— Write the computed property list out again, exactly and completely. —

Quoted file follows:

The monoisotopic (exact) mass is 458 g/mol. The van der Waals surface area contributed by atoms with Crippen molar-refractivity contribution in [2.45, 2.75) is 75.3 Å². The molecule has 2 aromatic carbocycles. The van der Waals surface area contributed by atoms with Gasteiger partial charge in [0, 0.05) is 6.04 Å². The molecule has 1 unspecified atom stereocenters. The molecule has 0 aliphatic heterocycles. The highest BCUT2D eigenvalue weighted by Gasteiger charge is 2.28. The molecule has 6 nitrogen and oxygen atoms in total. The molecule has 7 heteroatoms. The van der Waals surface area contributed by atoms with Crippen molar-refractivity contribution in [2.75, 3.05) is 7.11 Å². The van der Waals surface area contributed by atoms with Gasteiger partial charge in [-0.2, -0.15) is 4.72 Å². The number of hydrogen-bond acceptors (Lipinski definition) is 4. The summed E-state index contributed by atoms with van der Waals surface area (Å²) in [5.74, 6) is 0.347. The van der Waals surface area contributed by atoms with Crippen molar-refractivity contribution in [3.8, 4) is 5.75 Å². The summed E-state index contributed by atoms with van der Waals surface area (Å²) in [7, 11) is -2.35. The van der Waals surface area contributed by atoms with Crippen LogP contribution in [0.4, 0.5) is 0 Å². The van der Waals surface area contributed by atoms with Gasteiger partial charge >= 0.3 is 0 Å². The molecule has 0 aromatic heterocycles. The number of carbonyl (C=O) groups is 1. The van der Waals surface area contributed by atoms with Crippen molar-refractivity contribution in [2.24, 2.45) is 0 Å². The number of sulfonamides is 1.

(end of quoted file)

The monoisotopic (exact) mass is 458 g/mol. The van der Waals surface area contributed by atoms with Crippen molar-refractivity contribution in [2.45, 2.75) is 75.3 Å². The molecule has 2 aromatic carbocycles. The van der Waals surface area contributed by atoms with Gasteiger partial charge in [0, 0.05) is 6.04 Å². The molecule has 1 unspecified atom stereocenters. The molecule has 0 aliphatic heterocycles. The highest BCUT2D eigenvalue weighted by Gasteiger charge is 2.28. The molecule has 6 nitrogen and oxygen atoms in total. The molecule has 7 heteroatoms. The van der Waals surface area contributed by atoms with Crippen molar-refractivity contribution in [2.75, 3.05) is 7.11 Å². The van der Waals surface area contributed by atoms with Gasteiger partial charge in [-0.2, -0.15) is 4.72 Å². The number of hydrogen-bond acceptors (Lipinski definition) is 4. The summed E-state index contributed by atoms with van der Waals surface area (Å²) in [5.74, 6) is 0.347. The van der Waals surface area contributed by atoms with Crippen molar-refractivity contribution in [3.8, 4) is 5.75 Å². The summed E-state index contributed by atoms with van der Waals surface area (Å²) in [7, 11) is -2.35. The van der Waals surface area contributed by atoms with Crippen LogP contribution in [0.4, 0.5) is 0 Å². The van der Waals surface area contributed by atoms with Gasteiger partial charge >= 0.3 is 0 Å². The molecule has 0 aromatic heterocycles. The number of carbonyl (C=O) groups is 1. The van der Waals surface area contributed by atoms with Crippen molar-refractivity contribution in [2.24, 2.45) is 0 Å². The number of sulfonamides is 1.